All Weekend, Every Weekend. On C-SPAN3.

The Slavery Experience

Anthony Cohen talks as an audience volunteer tries on a slave collar

Anthony Cohen talks as an audience volunteer tries on a slave collar

Alexandria, Virginia
Friday, March 26, 2010

Historian Anthony Cohen, a fourth-generation descendant of a runaway slave, talked about his work exploring the American slavery experience, from his 1996 retracing of the Underground Railroad by foot to being shipped inside a wooden crate like Virginia fugitive Henry "Box" Brown. He also talked about the work of The Menare Foundation which he founded, including the Button Farm Living History Center. He used a PowerPoint presentation, including images from a 1998 mock slave auction held at the former Franklin and Armfield slave trading office in Alexandria. Mr. Cohen also demonstrated a replica of a type of slave collar and responded to questions from members of the audience.

"Unshackling History: Recreating Experiences from American Slavery" was a program of the Alexandria Historical Society held May 26, 2010, at the Lyceum Theatre in Alexandria, Virginia. This annual meeting of the society began with society business and the election of officers.

Updated: Thursday, July 26, 2012 at 8:31am (ET)

Related Events

American Artifacts: Mount Vernon’s Slave Quarters
Thursday, November 24, 2011     

We visited George Washington’s Mount Vernon, where visitors find newly re-interpreted slave quarters and a more historically accurate and nuanced depiction of slave life in 18th century Virginia. We hear from Dennis Pogue, Vice President of Preservation, and curator Susan Schoelwer, who tell us what archaeological research reveals about the enslaved people who worked Washington’s plantation.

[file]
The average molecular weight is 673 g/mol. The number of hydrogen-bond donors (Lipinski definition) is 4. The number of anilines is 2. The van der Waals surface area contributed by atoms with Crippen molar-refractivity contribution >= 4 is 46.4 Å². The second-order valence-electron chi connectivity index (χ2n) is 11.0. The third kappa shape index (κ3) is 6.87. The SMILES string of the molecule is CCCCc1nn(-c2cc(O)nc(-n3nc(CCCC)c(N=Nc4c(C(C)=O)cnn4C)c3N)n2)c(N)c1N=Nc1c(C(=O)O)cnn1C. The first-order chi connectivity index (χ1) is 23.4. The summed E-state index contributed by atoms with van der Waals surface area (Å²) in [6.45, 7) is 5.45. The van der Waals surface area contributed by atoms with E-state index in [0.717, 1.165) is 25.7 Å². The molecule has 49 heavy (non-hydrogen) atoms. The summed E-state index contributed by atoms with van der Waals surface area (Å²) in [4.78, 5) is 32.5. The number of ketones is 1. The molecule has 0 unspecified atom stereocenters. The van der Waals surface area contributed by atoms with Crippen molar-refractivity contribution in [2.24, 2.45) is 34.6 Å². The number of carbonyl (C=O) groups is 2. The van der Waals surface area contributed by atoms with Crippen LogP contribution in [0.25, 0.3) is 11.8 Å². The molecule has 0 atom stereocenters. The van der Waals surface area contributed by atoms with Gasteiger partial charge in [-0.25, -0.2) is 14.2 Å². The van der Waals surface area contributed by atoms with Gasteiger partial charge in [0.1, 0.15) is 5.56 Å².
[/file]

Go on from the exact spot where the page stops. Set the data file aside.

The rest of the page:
19th Century Slave Trade
Saturday, June 23, 2012     

Albany Law School professor Paul Finkelman talks about the practice of kidnapping freemen from the North and sending them South during the 19th century. He also discusses the wide-spread practice of renting slaves and how this tied non-slave owners to the slave system. Paul Finkelman has taught classes and written about the slave trade for many years. This interview took place at the Organization of American Historians meeting in Milwaukee, Wisconsin.
 

Honoring Slaves Who Built the U.S. Capitol
Sunday, July 25, 2010     

Congressional leaders unveiled two plaques honoring African-American slaves who helped build the U.S. Capitol. Historians say those slaves worked 12 hours days, six days a week. The Federal government rented those slaves from local slave owners at a rate of $5 per person per month.

American Artifacts: James Madison's Slaves
Sunday, March 11, 2012     

James Madison, the fourth President of the United States & often referred to as the "Father of the Constitution," owned about a hundred slaves at Montpelier, his 4600- acre estate in Orange County, Virginia.  American History TV traveled 90 miles south of the nation's capital to learn about an archaeological project investigating the enslaved communities of James Madison's Montpelier.

Stories of Fugitive Slaves
Saturday, July 14, 2012